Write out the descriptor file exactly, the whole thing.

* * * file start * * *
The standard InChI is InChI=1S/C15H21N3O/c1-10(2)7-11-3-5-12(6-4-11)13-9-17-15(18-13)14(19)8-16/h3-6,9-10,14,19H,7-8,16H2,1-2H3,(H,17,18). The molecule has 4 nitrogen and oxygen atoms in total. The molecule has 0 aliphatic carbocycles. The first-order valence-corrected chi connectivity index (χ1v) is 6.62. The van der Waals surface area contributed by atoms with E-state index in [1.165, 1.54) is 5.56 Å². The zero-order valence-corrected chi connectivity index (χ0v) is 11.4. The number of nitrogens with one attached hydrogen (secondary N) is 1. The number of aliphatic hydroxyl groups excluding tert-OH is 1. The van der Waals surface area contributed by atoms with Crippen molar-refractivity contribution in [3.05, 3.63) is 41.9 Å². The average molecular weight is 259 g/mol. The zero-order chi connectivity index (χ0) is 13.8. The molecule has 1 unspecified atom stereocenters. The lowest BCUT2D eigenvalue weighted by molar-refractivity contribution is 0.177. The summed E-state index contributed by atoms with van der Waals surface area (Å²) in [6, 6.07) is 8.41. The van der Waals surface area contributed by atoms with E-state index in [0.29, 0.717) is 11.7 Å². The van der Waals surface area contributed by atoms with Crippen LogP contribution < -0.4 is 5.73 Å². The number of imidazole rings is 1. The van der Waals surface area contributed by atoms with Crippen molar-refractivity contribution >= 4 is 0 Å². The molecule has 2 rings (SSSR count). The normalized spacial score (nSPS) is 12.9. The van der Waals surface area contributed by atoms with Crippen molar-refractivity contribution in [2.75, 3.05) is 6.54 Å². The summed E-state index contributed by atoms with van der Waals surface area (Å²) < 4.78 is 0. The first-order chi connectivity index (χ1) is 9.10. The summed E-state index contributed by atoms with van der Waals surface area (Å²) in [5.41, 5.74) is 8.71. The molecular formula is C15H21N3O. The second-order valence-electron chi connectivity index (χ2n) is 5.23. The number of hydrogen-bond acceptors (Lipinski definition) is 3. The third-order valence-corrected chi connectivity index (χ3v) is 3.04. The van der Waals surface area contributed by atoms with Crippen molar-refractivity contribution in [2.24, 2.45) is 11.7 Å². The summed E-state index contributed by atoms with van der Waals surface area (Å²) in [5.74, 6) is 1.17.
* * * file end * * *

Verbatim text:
The standard InChI is InChI=1S/C15H21N3O/c1-10(2)7-11-3-5-12(6-4-11)13-9-17-15(18-13)14(19)8-16/h3-6,9-10,14,19H,7-8,16H2,1-2H3,(H,17,18). The molecule has 4 nitrogen and oxygen atoms in total. The molecule has 0 aliphatic carbocycles. The first-order valence-corrected chi connectivity index (χ1v) is 6.62. The van der Waals surface area contributed by atoms with E-state index in [1.165, 1.54) is 5.56 Å². The zero-order valence-corrected chi connectivity index (χ0v) is 11.4. The number of nitrogens with one attached hydrogen (secondary N) is 1. The number of aliphatic hydroxyl groups excluding tert-OH is 1. The van der Waals surface area contributed by atoms with Crippen molar-refractivity contribution in [3.05, 3.63) is 41.9 Å². The average molecular weight is 259 g/mol. The zero-order chi connectivity index (χ0) is 13.8. The molecule has 1 unspecified atom stereocenters. The lowest BCUT2D eigenvalue weighted by molar-refractivity contribution is 0.177. The summed E-state index contributed by atoms with van der Waals surface area (Å²) in [6, 6.07) is 8.41. The van der Waals surface area contributed by atoms with E-state index in [0.29, 0.717) is 11.7 Å². The van der Waals surface area contributed by atoms with Crippen LogP contribution < -0.4 is 5.73 Å². The number of imidazole rings is 1. The van der Waals surface area contributed by atoms with Crippen molar-refractivity contribution >= 4 is 0 Å². The molecule has 2 rings (SSSR count). The normalized spacial score (nSPS) is 12.9. The van der Waals surface area contributed by atoms with Crippen molar-refractivity contribution in [2.75, 3.05) is 6.54 Å². The summed E-state index contributed by atoms with van der Waals surface area (Å²) < 4.78 is 0. The first-order chi connectivity index (χ1) is 9.10. The summed E-state index contributed by atoms with van der Waals surface area (Å²) in [5.41, 5.74) is 8.71. The molecular formula is C15H21N3O. The second-order valence-electron chi connectivity index (χ2n) is 5.23. The number of hydrogen-bond acceptors (Lipinski definition) is 3. The third-order valence-corrected chi connectivity index (χ3v) is 3.04. The van der Waals surface area contributed by atoms with Crippen molar-refractivity contribution in [2.24, 2.45) is 11.7 Å². The summed E-state index contributed by atoms with van der Waals surface area (Å²) in [5.74, 6) is 1.17.